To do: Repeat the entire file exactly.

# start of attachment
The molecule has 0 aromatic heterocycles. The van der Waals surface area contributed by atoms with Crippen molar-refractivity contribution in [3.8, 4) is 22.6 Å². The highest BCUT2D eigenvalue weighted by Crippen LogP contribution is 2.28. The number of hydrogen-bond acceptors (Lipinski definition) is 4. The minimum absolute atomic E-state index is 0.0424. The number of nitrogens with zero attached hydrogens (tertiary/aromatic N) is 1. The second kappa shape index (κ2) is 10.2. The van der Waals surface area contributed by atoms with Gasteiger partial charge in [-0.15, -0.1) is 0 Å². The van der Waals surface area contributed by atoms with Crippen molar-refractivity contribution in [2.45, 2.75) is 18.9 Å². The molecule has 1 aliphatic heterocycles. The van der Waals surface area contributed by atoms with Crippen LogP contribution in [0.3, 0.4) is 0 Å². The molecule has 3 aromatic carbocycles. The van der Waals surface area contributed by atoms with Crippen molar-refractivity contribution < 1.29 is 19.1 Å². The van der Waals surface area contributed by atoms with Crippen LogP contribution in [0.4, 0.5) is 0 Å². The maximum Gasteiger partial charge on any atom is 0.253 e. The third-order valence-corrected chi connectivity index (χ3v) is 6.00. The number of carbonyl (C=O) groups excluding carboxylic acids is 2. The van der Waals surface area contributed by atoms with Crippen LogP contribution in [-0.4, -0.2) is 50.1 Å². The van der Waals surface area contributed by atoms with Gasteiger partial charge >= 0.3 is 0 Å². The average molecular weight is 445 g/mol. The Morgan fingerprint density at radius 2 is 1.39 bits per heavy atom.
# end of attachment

The molecule has 0 aromatic heterocycles. The van der Waals surface area contributed by atoms with Crippen molar-refractivity contribution in [3.8, 4) is 22.6 Å². The highest BCUT2D eigenvalue weighted by Crippen LogP contribution is 2.28. The number of hydrogen-bond acceptors (Lipinski definition) is 4. The minimum absolute atomic E-state index is 0.0424. The number of nitrogens with zero attached hydrogens (tertiary/aromatic N) is 1. The second kappa shape index (κ2) is 10.2. The van der Waals surface area contributed by atoms with Gasteiger partial charge in [-0.15, -0.1) is 0 Å². The van der Waals surface area contributed by atoms with Crippen molar-refractivity contribution in [2.45, 2.75) is 18.9 Å². The molecule has 1 aliphatic heterocycles. The van der Waals surface area contributed by atoms with Crippen LogP contribution in [0.3, 0.4) is 0 Å². The molecule has 3 aromatic carbocycles. The van der Waals surface area contributed by atoms with Crippen molar-refractivity contribution < 1.29 is 19.1 Å². The van der Waals surface area contributed by atoms with Crippen LogP contribution in [0.4, 0.5) is 0 Å². The maximum Gasteiger partial charge on any atom is 0.253 e. The third-order valence-corrected chi connectivity index (χ3v) is 6.00. The number of carbonyl (C=O) groups excluding carboxylic acids is 2. The van der Waals surface area contributed by atoms with Crippen LogP contribution in [-0.4, -0.2) is 50.1 Å². The van der Waals surface area contributed by atoms with Gasteiger partial charge >= 0.3 is 0 Å². The average molecular weight is 445 g/mol. The Morgan fingerprint density at radius 2 is 1.39 bits per heavy atom.